I say gas it up and Go.
    How does a R.S. & S.S. End up with out the rally gauges?

    0
  6. RandyS

    Years ago I bought a car from ebay in similar condition. Thought I had hit pay dirt when I won the auction. After it arrived I quickly realized that while the engine ran it made 15 psi oil pressure and maybe 175 hp. Then as I was planning the rebuild a few months later the vinyl seats, headliner and just about anything rubber (suspension, body mounts, window seals, vacuum lines, etc) decided to start cracking, splitting and ripping en masse. After an engine rebuild, seat upholstery and several other things needing replacement I could have just bought a restored car with all that done already. Don’t think for a second you will be able to ‘gas and go’ with this car even though it looks really good. 49 years time and storage moisture are not kind, you will likely be wrenching far more than driving.

    0
  7. Rustytech

    I can tell you from experience the handling on the big blocks was great as long as you didn’t turn the steering wheel at speeds above 25 mph. These were built to go fast, but only in a straight line! This car looks decent, but see Randy’s comments above. This price plus another $10 to $15k you could by a nice one and save a bunch of time and busted knuckles.

    0
    • JW454

      Rusty,
      Everything you and Randy said is completely true. However, if you spend the time and money to do it yourself you’ll find one value that cannot be purchased. When you take it to your first show or cruise in and you’re asked, “Who built it”? You can say, “I did”. You can’t put a value on that.That’s why we do it.

      0
  8. Wayne Powell

    That’s my question also a real SS have gauges on the console not a real SS

    0
  9. Mr. Bond

    @JW454: Funny, I have had a couple of jerks literally snort and walk away after hearing that. Like it’s meaningless unless some reputable shop did the work. And I do nice work! Luckily, not too many of those guys around.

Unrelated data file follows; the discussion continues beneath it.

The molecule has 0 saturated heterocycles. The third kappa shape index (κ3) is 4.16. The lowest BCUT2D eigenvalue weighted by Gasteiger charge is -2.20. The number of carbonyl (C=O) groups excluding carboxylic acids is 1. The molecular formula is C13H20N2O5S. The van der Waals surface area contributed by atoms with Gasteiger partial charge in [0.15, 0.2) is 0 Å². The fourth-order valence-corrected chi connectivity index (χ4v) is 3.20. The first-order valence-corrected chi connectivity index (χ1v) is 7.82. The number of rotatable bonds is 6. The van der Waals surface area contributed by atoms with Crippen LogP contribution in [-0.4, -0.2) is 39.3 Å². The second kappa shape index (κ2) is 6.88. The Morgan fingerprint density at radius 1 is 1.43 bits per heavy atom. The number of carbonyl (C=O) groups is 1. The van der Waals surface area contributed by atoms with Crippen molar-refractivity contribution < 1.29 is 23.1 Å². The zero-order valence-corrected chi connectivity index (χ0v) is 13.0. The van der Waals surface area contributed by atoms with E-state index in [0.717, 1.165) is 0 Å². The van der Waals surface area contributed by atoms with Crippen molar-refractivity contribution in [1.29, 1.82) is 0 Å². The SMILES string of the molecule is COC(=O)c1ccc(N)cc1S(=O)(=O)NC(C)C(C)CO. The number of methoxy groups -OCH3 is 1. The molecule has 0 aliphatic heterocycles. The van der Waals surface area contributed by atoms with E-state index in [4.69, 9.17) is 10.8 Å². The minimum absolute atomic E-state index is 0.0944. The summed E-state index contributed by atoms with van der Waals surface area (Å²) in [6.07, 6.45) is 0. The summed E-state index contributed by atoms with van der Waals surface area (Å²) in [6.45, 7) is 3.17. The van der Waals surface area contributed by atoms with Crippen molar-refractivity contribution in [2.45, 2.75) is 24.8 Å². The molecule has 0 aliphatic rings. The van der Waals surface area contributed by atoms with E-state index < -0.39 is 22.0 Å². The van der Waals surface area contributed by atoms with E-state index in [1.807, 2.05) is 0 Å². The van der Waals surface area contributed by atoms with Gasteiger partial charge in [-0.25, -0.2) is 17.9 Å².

0
    • JW454

      Mr. B.

      So far, I’ve never had that happen but, I guess it could the way some people are these days. I usually get a pair of big eyes looking at me followed by, “You did that”? Followed by “WOW”! Then, that is followed by a boat load of questions. It’s at this point where all those nights and weekends of laying on a cold, hard, cement floor under it or balled up like a pretzel in the trunk or walking the miles of swap meet aisles is made “worth it”.

      0
  10. Jeffro

    Lol

    0
    • Jay E. Member

      The difference is that back then old farts were 35. Now they are 60!

      0
      • Jeffro

        That’s cause they have retired and can afford them now

        0
  11. jeff6599

    Remember that some of the big blocks had aluminum heads and intake and weighed the same as an iron headed and intake 327!

    0
  12. Paul R

    Big block is about 120 lbs heaver than a small block. Aluminium heads, intake and headers will shed the weight.
    I would drive it a while as is and restore as I went.

    0
  13. Mitchell Gildea

    This loops almost exactly like the one my dad had when he was in high school except his was an automatic. God I wish I hit the lottery so I could buy this car for him

    0
  14. Tom Member

    Wow. That’s about it IF its real. Interesting comment about the gauges above. Had a 67 RS SS 327, blew a brake line at 45 mph and my best friend at the wheel slammed into the rear of a 74 Impala. Needless to say a near total loss. Sold it wrecked for more than paid for it an it was a solid #2 going to 1. Paid 5K for it, sold it for $5500 wrecked a year later. Should have never sold it!

    0
    • 68 custom